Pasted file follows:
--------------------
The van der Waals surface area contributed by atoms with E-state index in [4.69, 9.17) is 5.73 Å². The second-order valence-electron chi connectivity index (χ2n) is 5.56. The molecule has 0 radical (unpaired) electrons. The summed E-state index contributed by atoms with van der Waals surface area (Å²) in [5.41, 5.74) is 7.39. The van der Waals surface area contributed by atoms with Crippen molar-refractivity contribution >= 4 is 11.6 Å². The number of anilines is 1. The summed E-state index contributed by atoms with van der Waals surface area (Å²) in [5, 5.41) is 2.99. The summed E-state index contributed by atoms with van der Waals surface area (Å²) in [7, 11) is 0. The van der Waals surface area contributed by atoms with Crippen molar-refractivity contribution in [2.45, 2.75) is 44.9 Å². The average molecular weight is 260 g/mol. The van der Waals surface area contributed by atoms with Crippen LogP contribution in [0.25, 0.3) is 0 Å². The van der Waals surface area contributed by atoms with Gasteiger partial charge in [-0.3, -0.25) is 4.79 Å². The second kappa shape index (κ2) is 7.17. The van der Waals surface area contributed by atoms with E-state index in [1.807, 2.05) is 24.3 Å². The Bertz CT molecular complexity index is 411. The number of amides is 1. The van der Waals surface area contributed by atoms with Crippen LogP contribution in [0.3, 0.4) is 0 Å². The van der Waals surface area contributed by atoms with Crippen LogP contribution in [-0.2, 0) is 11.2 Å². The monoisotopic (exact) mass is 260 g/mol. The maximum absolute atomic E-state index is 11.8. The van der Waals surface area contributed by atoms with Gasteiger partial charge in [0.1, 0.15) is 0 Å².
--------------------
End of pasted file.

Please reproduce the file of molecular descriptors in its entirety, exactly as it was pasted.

The van der Waals surface area contributed by atoms with E-state index in [4.69, 9.17) is 5.73 Å². The second-order valence-electron chi connectivity index (χ2n) is 5.56. The molecule has 0 radical (unpaired) electrons. The summed E-state index contributed by atoms with van der Waals surface area (Å²) in [5.41, 5.74) is 7.39. The van der Waals surface area contributed by atoms with Crippen molar-refractivity contribution >= 4 is 11.6 Å². The number of anilines is 1. The summed E-state index contributed by atoms with van der Waals surface area (Å²) in [5, 5.41) is 2.99. The summed E-state index contributed by atoms with van der Waals surface area (Å²) in [7, 11) is 0. The van der Waals surface area contributed by atoms with Crippen molar-refractivity contribution in [2.45, 2.75) is 44.9 Å². The average molecular weight is 260 g/mol. The van der Waals surface area contributed by atoms with Crippen LogP contribution in [0.25, 0.3) is 0 Å². The van der Waals surface area contributed by atoms with Gasteiger partial charge in [-0.3, -0.25) is 4.79 Å². The second kappa shape index (κ2) is 7.17. The van der Waals surface area contributed by atoms with E-state index in [1.807, 2.05) is 24.3 Å². The Bertz CT molecular complexity index is 411. The number of amides is 1. The van der Waals surface area contributed by atoms with Crippen LogP contribution in [0.3, 0.4) is 0 Å². The van der Waals surface area contributed by atoms with Crippen LogP contribution in [-0.2, 0) is 11.2 Å². The monoisotopic (exact) mass is 260 g/mol. The maximum absolute atomic E-state index is 11.8. The van der Waals surface area contributed by atoms with Gasteiger partial charge in [0.1, 0.15) is 0 Å².